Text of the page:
Negative press commentary on the personal injury versus insurance industry debate, particularly in relation to whiplash claims, has put the reputation of the medical profession in an unnecessarily bad light.
In particular, the desire to cast the personal injury field as being swamped by false whiplash claims has led to the insinuation that there are less than professional medical personnel who connive with claimants to allow false claims to succeed or even that doctors, and especially GPs, simply do not know their own business.
This is an unfortunate trend that totally misrepresents both the role and independence of the medical profession as a whole and their expertise in making a diagnosis of injuries, including whiplash.
The reality is that the very best people to make an independent and informed opinion about an injury like whiplash, for which there is no easy clear cut process for diagnosis, are the very doctors who have been so maligned.
When claimants seek an opinion about their injuries with a GP or an Orthopaedic Surgeon, the doctor’s diagnosis is based on their own experience and they are simply recording that the symptoms, as they see them and as described by the patient, are the same as what is known as whiplash.
These medical professionals obtain their salaries totally independently of whatever is decided in the courts and stand outside the whole personal injury claims process.
In fact, it could be said that because of the mutual efforts of both lawyers and insurers that the reporting by the medical profession has reached a much higher level of efficiency. This was a fact pointed out by Lord Justice Jackson himself when commenting on the role of Doctors in regulating the cost of personal injury claims during his review in 2010, which eventually led to the Lapso legislation.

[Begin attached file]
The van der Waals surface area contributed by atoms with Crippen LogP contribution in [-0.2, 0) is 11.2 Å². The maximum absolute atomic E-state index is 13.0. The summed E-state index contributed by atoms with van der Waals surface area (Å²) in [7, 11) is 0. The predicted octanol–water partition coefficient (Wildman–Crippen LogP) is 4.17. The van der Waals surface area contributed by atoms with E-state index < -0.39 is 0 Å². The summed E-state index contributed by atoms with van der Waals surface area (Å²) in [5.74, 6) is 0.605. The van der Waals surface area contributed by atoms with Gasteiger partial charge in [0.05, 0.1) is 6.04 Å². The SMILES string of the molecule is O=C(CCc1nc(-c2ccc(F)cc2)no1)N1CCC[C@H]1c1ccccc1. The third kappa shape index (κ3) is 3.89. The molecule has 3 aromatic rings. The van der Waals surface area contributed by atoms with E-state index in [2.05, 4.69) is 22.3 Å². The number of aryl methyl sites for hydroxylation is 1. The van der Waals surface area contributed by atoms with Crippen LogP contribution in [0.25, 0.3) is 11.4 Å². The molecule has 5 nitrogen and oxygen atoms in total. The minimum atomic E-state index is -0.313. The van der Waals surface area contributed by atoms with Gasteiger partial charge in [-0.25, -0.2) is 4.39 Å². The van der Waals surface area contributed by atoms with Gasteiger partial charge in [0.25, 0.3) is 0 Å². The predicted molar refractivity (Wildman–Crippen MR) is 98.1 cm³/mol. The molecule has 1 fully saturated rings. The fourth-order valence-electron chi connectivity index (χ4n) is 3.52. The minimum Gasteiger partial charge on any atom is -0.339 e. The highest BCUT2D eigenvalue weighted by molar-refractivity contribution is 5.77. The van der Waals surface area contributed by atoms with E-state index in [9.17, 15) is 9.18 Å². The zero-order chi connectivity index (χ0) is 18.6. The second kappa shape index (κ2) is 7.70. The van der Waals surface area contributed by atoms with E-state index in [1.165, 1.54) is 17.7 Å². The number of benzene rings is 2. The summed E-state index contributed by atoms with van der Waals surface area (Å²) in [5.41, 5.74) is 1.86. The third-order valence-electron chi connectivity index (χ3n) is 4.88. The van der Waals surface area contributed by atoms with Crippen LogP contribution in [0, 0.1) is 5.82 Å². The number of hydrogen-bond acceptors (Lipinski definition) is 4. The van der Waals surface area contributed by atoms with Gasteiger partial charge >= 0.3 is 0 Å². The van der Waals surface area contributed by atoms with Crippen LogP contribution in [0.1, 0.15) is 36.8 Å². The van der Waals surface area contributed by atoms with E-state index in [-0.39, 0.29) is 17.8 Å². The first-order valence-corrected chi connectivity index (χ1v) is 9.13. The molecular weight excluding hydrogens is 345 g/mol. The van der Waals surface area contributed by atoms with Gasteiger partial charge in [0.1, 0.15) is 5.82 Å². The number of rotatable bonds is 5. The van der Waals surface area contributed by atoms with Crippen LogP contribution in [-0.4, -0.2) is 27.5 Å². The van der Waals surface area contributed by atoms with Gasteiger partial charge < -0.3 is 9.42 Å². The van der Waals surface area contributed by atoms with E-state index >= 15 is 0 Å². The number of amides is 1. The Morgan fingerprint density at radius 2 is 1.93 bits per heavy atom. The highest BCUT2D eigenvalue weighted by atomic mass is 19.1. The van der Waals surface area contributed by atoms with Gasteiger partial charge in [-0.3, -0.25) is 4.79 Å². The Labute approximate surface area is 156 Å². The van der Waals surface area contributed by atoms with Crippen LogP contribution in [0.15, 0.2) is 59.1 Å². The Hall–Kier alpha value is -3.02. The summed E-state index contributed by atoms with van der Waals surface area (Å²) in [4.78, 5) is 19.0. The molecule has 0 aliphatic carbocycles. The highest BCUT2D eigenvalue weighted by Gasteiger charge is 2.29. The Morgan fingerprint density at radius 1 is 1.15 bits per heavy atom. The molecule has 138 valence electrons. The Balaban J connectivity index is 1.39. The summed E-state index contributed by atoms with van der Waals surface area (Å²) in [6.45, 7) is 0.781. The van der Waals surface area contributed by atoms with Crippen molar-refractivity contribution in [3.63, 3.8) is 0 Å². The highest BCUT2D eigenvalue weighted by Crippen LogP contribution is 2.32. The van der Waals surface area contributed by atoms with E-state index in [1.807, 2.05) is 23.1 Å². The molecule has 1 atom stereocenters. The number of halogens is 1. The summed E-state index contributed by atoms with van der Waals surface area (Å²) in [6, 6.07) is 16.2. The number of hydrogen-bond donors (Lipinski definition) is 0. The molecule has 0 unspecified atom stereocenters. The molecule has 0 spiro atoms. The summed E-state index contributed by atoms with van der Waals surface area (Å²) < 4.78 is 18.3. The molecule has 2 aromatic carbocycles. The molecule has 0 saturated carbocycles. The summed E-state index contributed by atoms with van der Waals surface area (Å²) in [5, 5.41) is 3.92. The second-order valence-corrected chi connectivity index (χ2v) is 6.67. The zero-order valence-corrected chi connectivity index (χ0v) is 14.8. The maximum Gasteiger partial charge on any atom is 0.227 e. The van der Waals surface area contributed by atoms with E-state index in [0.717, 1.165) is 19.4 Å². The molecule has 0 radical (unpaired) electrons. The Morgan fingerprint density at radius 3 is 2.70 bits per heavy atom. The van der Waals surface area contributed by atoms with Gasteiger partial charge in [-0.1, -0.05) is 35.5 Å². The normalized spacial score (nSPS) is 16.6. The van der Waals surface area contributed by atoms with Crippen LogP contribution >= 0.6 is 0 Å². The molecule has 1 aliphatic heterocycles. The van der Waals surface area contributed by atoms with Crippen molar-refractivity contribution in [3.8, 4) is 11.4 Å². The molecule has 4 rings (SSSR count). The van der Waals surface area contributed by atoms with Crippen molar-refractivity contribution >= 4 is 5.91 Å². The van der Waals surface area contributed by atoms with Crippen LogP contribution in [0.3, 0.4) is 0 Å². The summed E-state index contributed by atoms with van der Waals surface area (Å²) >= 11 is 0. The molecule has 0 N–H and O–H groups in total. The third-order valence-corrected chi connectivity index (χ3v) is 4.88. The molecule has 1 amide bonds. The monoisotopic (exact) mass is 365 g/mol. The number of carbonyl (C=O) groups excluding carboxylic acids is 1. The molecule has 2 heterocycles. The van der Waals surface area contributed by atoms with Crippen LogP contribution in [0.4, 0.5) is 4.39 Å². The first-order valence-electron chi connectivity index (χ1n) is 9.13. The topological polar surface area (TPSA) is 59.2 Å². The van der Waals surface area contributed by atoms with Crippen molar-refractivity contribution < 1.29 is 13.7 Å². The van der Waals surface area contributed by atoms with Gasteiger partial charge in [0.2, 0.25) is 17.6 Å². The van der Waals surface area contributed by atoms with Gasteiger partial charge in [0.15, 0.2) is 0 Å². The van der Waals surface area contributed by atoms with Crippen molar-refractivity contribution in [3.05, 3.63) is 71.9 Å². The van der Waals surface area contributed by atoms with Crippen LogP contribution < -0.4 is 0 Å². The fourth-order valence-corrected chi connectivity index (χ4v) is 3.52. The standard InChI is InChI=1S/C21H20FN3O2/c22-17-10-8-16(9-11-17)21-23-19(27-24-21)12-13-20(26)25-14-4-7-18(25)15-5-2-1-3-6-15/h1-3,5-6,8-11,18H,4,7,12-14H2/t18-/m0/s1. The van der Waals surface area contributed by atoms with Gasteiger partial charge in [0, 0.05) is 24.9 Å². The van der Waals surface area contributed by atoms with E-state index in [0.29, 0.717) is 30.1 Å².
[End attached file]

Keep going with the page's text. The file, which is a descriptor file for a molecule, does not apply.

One of the more often heard comments that has been bandied around is the rash of exorbitant whiplash claims that have been the result of “car park incidents” in which somebody has been jolted by a car at very low speeds.
The real evidence hardly shows that these sorts of claims are in any way common.
For whiplash claims to generate compensation payouts of £4000 or more, for instance, the injuries have to be proven to have been established over a considerable period of time – 18 months as a minimum. In one piece of research conducted into a Doctors’ diagnosis, only 3% of whiplash symptoms had been described as lasting more than 18 months in a total of 50,000 GPs reports over a two and a half year period between 2009 and 2011.
The real evidence does not match the comments made about “excessive” whiplash claims inflating insurance premiums. The real point here is that whenever doctors diagnose whiplash as an injury – or any other injury caused in an accident for that matter, except for a potentially tiny percentage of cases – the diagnosis is the best independent evidence for the existence of the injury.
In the long run, road traffic accidents and the very real injuries that can result from them are best reduced by better legislation on driver behaviour, better education of the driving public, better roads – and better behaviour on part of drivers themselves, rather than wishful thinking that the injuries do not actually exist.